- Distance – 14 miles
- Duration – 2 hours.
- Exertion – Medium
- Terrain – Road.
- Map – OS Explorer 129 Yeovil and Sherborne
- Start – The Trooper in Stourton Caundle (Postcode: DT10 2JP, Grid reference: ST714149, what Three Words: disarmed.stun.chuck)
- Refreshments – The Trooper
Starting in the village of Stourton Caundle, outside the Trooper Inn, turn left to head out towards Bishops Caundle. Following the country road out of the village, keep right to then climb up the valley. When the road forks, turn left and when it forks for the second time, turn left again to meet the A3030. Cross over the main road onto another country road and follow it around the farms and houses. Eventually you meet a cross roads, Bishops Caundle sitting on the hill to your left, the white houses, a clear landmark, that can be for some distance, surveying over the valley below.
Gather some speed as you go down the hill, be be aware of the junction at the bottom, squeezed between two white cottages. Turn left to cross over the small single track bridge (Cornford Bridge). A steep climb follows, passing the oldest post box in the country on your right. At the next junction turn right.
Head back down to another stream. Here, in the middle of the in the River Stour’s catchment zone, in the heart of the Blackmore Vale, the area is full of a number of small tributaries that serve both the Caundle Brook and The River Lydden. The Caundle Brook joins the Lydden that then reaches the Stour at Kings Mill, near Marnhull. The route, therefore, crosses a number of medieval bridges that are still very much relied upon today.
You then arrive at the first of many manor houses on this route – Buckshaw House. It’s an eighteenth century manor in quite a modest design. A small topiary dog and chicken welcome you on the opposite side of the road, both of whom could do with a little trim, but are often keeping up with cultural affairs (for example, wearing masks!). The house is also the location of the annual Holwell village Fair.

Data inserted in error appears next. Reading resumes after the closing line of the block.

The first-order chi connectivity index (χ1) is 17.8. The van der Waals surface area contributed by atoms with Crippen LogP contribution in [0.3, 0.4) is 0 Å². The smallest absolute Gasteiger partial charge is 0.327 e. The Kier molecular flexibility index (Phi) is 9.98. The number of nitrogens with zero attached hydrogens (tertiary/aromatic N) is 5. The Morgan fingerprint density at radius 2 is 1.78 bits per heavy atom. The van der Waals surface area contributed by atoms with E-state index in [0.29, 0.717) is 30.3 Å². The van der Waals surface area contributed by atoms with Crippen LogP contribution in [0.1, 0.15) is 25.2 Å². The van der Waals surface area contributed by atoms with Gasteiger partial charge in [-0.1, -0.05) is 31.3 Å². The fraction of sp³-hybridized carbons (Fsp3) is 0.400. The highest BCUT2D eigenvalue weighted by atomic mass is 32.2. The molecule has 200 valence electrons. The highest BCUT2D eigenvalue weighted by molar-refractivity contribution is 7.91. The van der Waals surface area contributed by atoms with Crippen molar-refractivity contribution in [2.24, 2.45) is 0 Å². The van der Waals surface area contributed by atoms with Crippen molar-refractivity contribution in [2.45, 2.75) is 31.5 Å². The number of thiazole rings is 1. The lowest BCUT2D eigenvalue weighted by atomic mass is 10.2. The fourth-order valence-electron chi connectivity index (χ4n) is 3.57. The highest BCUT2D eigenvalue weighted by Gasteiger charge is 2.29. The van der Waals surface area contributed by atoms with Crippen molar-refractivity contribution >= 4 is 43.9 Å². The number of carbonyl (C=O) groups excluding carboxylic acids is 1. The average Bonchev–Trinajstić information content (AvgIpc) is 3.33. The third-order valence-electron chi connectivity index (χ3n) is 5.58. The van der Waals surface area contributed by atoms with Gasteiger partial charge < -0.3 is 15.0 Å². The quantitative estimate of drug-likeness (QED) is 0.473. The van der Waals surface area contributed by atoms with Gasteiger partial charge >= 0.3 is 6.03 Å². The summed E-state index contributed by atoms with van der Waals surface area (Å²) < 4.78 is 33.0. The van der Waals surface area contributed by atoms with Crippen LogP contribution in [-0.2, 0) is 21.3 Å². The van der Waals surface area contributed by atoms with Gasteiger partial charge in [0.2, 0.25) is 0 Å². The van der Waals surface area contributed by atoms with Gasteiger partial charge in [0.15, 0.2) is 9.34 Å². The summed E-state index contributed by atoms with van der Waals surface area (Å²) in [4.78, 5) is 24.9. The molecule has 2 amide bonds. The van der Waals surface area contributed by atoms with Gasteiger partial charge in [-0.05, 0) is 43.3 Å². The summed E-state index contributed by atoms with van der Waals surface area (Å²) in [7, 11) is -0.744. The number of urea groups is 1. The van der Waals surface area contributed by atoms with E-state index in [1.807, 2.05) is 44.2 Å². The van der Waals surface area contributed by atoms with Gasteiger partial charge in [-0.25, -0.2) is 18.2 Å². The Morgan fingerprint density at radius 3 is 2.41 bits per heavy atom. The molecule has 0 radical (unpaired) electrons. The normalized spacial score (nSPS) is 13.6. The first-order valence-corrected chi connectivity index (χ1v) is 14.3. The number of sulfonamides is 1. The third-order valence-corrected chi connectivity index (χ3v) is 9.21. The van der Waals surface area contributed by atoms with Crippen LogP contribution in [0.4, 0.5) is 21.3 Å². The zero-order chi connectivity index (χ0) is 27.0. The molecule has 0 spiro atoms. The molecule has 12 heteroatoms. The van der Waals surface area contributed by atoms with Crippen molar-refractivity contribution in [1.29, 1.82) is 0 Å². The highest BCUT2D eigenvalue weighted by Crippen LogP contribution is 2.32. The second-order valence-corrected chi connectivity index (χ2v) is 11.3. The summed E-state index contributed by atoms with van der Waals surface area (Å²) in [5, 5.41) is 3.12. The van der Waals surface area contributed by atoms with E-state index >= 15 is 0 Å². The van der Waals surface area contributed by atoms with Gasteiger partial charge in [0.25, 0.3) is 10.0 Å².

Stay on the same road, curving around the front on Buckshaw House and down the hill. After passing through a farm, the next right hand road takes you to another Manor House. Hollwell Manor is slightly older than Buckshaw House, having been originally built in the sixteenth century and it is slightly more elegant in design too. It’s entrance is on the Holwell road, slightly off the main route, and bordered by an avenue of trees.
Back to the route, continue down the country road, passing Gog and Magog, two ancient oak trees. Unfortunately Gog has died but still stands providing life to many! They are surrounded by a number of other old oak trees so to clearly identify who is Magog, can be a bit of a challenge.
Turn right towards Boys hill, passing Round Chimeys Farm. It is currently a self catering holiday let and working farm but, in 1620 it was the birthplace of one of the most famous families in British History, the first Sir Winston Churchill.
The ride is relatively easy at this stage. It’s down in the valley, crossing the Caundle Brook, again, and a few of its tributaries, an area nortorius for flooding too. Turn right at the next junction and to the right is Ryewater Nursery. This is not open to the public, it is a private estate owned by Clive Farrell. He is an avid breeder of butterflies and, in turn, has a passion for wildlife. He allowed his creative juices to flow at his large 100 acre estate with a second agenda of attracting the wildlife. Unfortunately you can not make out much from the roadside but on google earth, it looks a little like an natural adventure land. A large R is grown into the land, a pond in the shape of an S, an eye, and, what could be, a henge, amongst many other peculiarities!